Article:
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Tube length on H100x


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I bought the H60 but after watching the GN video about air and such, I could not find a good way to place the radiator in my InWin 303. It has a vertical top mount and the hoses are short by just a little.


I'm considering the H100x. On pictures it looks to me as they are a little longer, are they? I need like 1-2 inches more than H60 to be able to sleep at night, or else they will bend too much.


Also, is it best to mount it with the tubes on the right or left side if mounted vertically sideways on top? I want the intake (water to pump) on the bottom, so air on top isn't a problem when sucking to the pump. That way I won't have to worry about permeation for a very long while I hope.


In these lack of GPU days I'm a little worried about leaks, but I can't find an air cooler I want either these days and I need something within a week. I really liked the looks of the H60 block... The white led was nice and I like that it takes so little space and doesn't ramp up and down RPM like air did.

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the AIO pump won't be powerful enough to push air down from the radiator once it sits in the tank up there, so really, just install it in the way that looks most pleasing to you.


I personally would install the H100i against the front of the case, with the tubes towards the back, to make sure the tubes aren't stretched. The PSU blocks airflow quite a bit towards the back.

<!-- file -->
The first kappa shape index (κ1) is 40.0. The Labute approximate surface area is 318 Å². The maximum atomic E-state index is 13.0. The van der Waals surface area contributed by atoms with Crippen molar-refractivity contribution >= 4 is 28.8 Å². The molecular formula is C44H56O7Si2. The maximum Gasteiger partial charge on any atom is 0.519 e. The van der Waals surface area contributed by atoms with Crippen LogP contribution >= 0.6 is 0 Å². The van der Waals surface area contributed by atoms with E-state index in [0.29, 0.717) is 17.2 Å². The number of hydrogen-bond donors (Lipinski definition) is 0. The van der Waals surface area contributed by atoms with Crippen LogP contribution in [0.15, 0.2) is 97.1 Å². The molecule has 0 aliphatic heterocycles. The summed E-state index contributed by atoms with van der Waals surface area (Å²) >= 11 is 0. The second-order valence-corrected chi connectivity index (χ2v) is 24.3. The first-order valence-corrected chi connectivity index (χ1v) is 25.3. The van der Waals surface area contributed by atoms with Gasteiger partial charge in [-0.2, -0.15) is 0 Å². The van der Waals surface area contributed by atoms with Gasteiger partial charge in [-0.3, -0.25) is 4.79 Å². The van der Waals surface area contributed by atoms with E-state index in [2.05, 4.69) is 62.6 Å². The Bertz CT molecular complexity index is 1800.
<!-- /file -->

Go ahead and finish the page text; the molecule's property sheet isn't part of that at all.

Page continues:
That said the H60 doesn't fit in place of the back fan in the 303? it touches the PSU tray?

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The H60 fits if I mount it with the tubes on top, but if I try to 180 it with the tubes on the bottom as recommended, it bends the tubes a bit, pushing against the fittings on the block as well as laying down on the GPU.


I could probably remedy it by rotating the block position, but then the logo looks weird. And I'm not sure if tube position on the block matters at all function wise?


I'm worried tubes on top will mess with air trapped in the same area the tubes enter and exit the radiator. I don't know how long they stick down into the radiator to bypass the air that permeates over time.


It's like sucking on a straw isn't it? If the straw doesn't reach the juice because of level, you'll just get air? Or does physics not work that way in a closed loop... I'm clueless.

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if the tanks on top of the radiator are well above the pump, it will be fine. the problem is mostly with some cases when you mount rads in the front. the tank can be lower than the CPU position.


The tubes don't go in the radiator.I believe on AIOs they are crimped to a fitting soldered to the tank itself, something like that. but the air bubble will stay above the tube opening. there's usually not much air, just enough to allow for expansion when the thing warms up. And no matter how you install the thing, permeation will happen all the same. it can't be avoided, that's just how soft tubes and rubber behaves. That's why some AIOs have really stiff tubes, lined with PTFE, to slow that down.. but they are harder to install.


As for air movement, its really the water flow that may disturb the bubble to the point of pushing some air down the tube, but you need quite some flow to shake that bubble out. Even with custom loop pumps that are much more powerful, it ca be hard to get air moving from those end tanks.


If your pump is not the highest point in the loop, as soon as the air is expelled from it after you install it, it should stay in the radiator.

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